Melanie Zanoza Bartelme, global food analyst at Mintel, says keto is ‘continuing its moment in the spotlight’ but she recommends brands remain wise to the pitfalls of basing innovation solely on a potential fad diet.
“While it feels like an opportunity to address the interest consumers have in the keto diet, it may not be so wise to build a brand solely around this – or any other – potentially fad diet.
“Keto is hot right now, but what will happen to these brands when the next on-trend diet surges into retail aisles?
“For instance, some food media outlets have pointed to the Mediterranean Diet, low-FODMAP, and even the Carnivore Diet as ones to watch.”
Focus on function
Bartelme suggests food companies think about the reasons why the keto diet has been so popular and tap into those insights.
“Consumers are looking for more out of their foods and diets,” says Bartelme. “Future diets need to go beyond just offering weight loss and also provide functional benefits. One of the reasons keto has enjoyed its success so far is due to the cognitive benefits it is said to provide.
“Call out the benefits present in a product and let consumers decide which products they think will best address their own specific needs.”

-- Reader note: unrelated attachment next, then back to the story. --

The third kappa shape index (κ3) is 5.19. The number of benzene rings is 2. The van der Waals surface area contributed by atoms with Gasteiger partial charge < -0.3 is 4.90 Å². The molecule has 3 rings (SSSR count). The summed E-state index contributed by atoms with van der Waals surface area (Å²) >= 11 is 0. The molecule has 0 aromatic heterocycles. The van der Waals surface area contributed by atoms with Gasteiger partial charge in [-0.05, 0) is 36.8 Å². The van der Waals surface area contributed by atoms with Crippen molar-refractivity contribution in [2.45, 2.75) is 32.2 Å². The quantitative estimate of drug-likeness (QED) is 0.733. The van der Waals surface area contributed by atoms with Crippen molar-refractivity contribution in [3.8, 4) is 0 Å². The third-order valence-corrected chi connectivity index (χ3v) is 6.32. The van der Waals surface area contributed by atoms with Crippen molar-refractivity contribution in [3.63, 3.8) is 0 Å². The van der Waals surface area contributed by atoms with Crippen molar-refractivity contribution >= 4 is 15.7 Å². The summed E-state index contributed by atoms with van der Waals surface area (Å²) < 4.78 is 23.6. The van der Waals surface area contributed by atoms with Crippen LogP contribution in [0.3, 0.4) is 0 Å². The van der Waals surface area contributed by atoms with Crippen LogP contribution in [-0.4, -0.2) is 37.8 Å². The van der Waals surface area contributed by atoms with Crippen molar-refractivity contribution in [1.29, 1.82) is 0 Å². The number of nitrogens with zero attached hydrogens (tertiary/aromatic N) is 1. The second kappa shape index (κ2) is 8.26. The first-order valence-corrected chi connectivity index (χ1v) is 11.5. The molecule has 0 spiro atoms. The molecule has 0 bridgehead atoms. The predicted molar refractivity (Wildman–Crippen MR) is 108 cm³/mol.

One of the promised benefits of the keto diet is increased energy and Mintel data shows that boosting energy is a leading reason for consumers to choose to eat healthily.
Bartelme points out that the emerging concept of ‘biohacking’ is creating new opportunities for products to help consumers boost energy at a cellular level.
“There are different ways products can be used to support mitochondria – the energy-producing element in cells, including ingredients designed to either generate more mitochondria, improve mitochondria function, or antioxidants to protect mitochondrial DNA from damaging free radicals.
“An example is Fire Starter Organic Herbal Tea, which claims to increase mitochondria count.”
The brain-gut connection
With consumers beginning to understand that the food has an impact on their physical and mental wellbeing, Bartelme believes these aspects of the keto diet are likely to outlast other aspects.
“Some versions of the keto diet, specifically ‘clean’ keto, suggest that the idea of supporting brain health with nutrition will develop from this diet.
“Emerging research on the gut-brain connection will change the way we think about brain health and increase awareness about the benefits of certain ingredients, such as fiber, omega-3s, and mesonutrients, the active compounds within superfoods.”
Recent popular diets, such as gluten-free and Whole 30, illustrate that people are becoming more comfortable asking what foods are right for them and are willing to experiment to find the best diet plan for their body.
Bartelme argues that, in the future, consumers will use technology and their growing nutritional knowledge to create diets that work for them.
“For example, Habit, a DNA-based diet company in the US, was recently acquired by Viome, a health startup that specializes in microbiome analysis.
“These technologies will put the power in consumers’ hands to create the diets – and choose the products – that will let them achieve their ideal version of health.”